Liberals shoot down internal push to oppose gender quotas12/05/2021
The Victorian Liberal Party has shot down an internal push to formally oppose gender quotas – decried by one member as “Marxism” – and has instead committed to adopting programs to recruit, train and mentor more female candidates to increase their numbers in state and federal parliaments.
With low numbers of women in Liberal parliamentary ranks, the party has been divided on how to boost female representation, despite Prime Minister Scott Morrison and Opposition Leader Matthew Guy being open to supporting gender quotas in order for the party to better reflect the make-up of the electorate.
Opposition leader Matthew Guy says the Liberals need to reflect the state it wants to represent. Credit:Luis Enrique Ascui
Party members defeated a motion at Sunday’s state council to oppose gender quotas for preselection, warning the Liberal Party needed to tackle the problem and introduce mechanisms to diversify before the 2022 state and federal elections. However, a push to implement a quota system was ditched ahead of state council, as the party grapples with how to boost the number of women while safeguarding the party’s ethos of grassroots democracy and merit-based preselection of candidates.
The Age on Friday revealed the New South Wales Liberal executive unanimously, and quietly, adopted a 50 per cent target for female candidates at next year’s federal election, in consultation with the Prime Minister. This is an aspirational target, and not a binding quota system.
The Victorian division did not adopt targets, but committed to establishing a Women2Win committee to support identifying, training and backing female Liberal candidates. The committee would also encourage and support women through the preselection process.
The debate on quotas came as a challenge to party president Robert Clark was defeated in a blow to the conservative faction aligned with the most senior Victorian Liberal Treasurer, Josh Frydenberg.
Borondoora deputy mayor and Liberal member Cynthia Watson said while she was not pro-quotas, the party needed to have a more complex conversation about its merit-based system, which she said overwhelmingly rewarded white men who were either current or former staffers, private-school educated, and had university degrees.
“That does not reflect [the electorate],” Ms Watson said. “The Victorian people and the Australian people say that you’re putting up a team that does not represent them. We’re losing the women’s vote. So, I oppose this motion because I want us to take a step back from talking about quotas to say, ’let’s have a look at the merit system and see if we can come up with a system … that delivers diversity of our elected representatives into Parliament.”
Seven of the Liberal Party’s 31 current Victorian MPs – about 23 per cent – are women, compared with 48 per cent in state Labor. Labor introduced a quota system in the mid-1990s to ensure women would be preselected for 35 per cent of winnable seats at all parliamentary elections, since increased to 50 per cent for all party positions.
Incumbent Robert Clark was re-relected as Liberal Party state president in a bitter blow to the group aligned with federal Treasurer Josh Frydenberg. Credit:Luis Enrique Ascui
It is more difficult for the Liberals to establish gender quotas than the Labor Party, given the way local preselections operate in the two major parties.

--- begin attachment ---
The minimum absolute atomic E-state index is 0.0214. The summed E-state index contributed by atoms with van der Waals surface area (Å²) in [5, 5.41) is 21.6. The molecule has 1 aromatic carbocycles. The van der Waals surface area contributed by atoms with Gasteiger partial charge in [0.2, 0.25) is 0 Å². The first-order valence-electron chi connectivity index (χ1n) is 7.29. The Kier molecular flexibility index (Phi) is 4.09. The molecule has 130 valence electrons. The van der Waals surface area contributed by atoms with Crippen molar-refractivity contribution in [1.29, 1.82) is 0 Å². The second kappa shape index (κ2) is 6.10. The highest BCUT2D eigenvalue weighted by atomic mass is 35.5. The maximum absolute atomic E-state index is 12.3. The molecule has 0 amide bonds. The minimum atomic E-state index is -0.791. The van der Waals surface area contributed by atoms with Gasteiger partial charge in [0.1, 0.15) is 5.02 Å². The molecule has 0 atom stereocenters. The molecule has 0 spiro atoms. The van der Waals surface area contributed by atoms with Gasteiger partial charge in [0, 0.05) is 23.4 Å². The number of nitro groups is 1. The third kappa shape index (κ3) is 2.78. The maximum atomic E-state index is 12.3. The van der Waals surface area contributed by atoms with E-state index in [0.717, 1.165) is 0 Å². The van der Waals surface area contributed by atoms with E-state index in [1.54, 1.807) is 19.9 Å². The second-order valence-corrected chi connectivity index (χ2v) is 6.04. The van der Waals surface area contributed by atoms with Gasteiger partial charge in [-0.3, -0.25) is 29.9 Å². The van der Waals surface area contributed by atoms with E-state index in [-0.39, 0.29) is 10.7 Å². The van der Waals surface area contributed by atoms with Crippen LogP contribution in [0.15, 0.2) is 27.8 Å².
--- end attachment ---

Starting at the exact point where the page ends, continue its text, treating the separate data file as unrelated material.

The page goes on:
The ALP often picks its candidates in deals between factional operatives, meaning those officials can work to ensure enough women are picked for winnable seats. Liberal candidates are chosen in local preselections, where a field of candidates is voted on by branch members – a grassroots democratic system fiercely guarded by the Liberal Party.
“The Liberal Party is in the business of winning elections,” one Liberal member who opposes gender quotas said. “When we think of winning elections, it shouldn’t involve taking cues from activist journalists who have aneurysms at the mere mention of the word diversity, but instead harbour the greatest political monocultures in the nation.
“In 1994, the ALP introduced a mandatory 35 per cent preselection quota for women in winnable seats … since this monumental occasion, they have held government for eight of 28 years.”
He said the Liberal Party did not have a problem with women, and that it was “the media that have a problem with the Liberal Party”
Another member said a push for quotas “reflects Marxism”. He said while he wanted to see more women in the Liberal Party, mandating it through gender targets was antithesis to Liberal values of individualism.
Opposition Leader Matthew Guy said the Women2Win was a program he had started in 2015 to diversity the Liberals’ ranks. In one of his first interviews after being re-elected as leader earlier this year, he said he was open to quotas if he would tell the Liberal Party it needed to introduce quotas if it failed to get more women preselected for next November’s election.
“I totally accept [diversification is] overdue for the Victorian division,” Mr Guy said yesterday. “I’m not sure we’re at the stage of needing quotas because we’re now seeing, particularly federal and state preselections opening up, of very, very strong female candidates, and candidate from diverse backgrounds. That is positive, you’ve got to look like the state you want to represent.”
Mr Clark was re-elected party president, defeating Dinesh Gourisetty. After former premier Jeff Kennett publicly flirted with running for the presidency, then decided not to run, Mr Clark’s re-election was all but sealed.
Mr Clark’s group won a clean sweep of internal party positions, including vice-president and treasurer, and is likely to maintain its majority on the party’s powerful administrative committee, in a blow to the conservative faction aligned with senior federal MPs, including Mr Frydenberg and Mr Sukkar.
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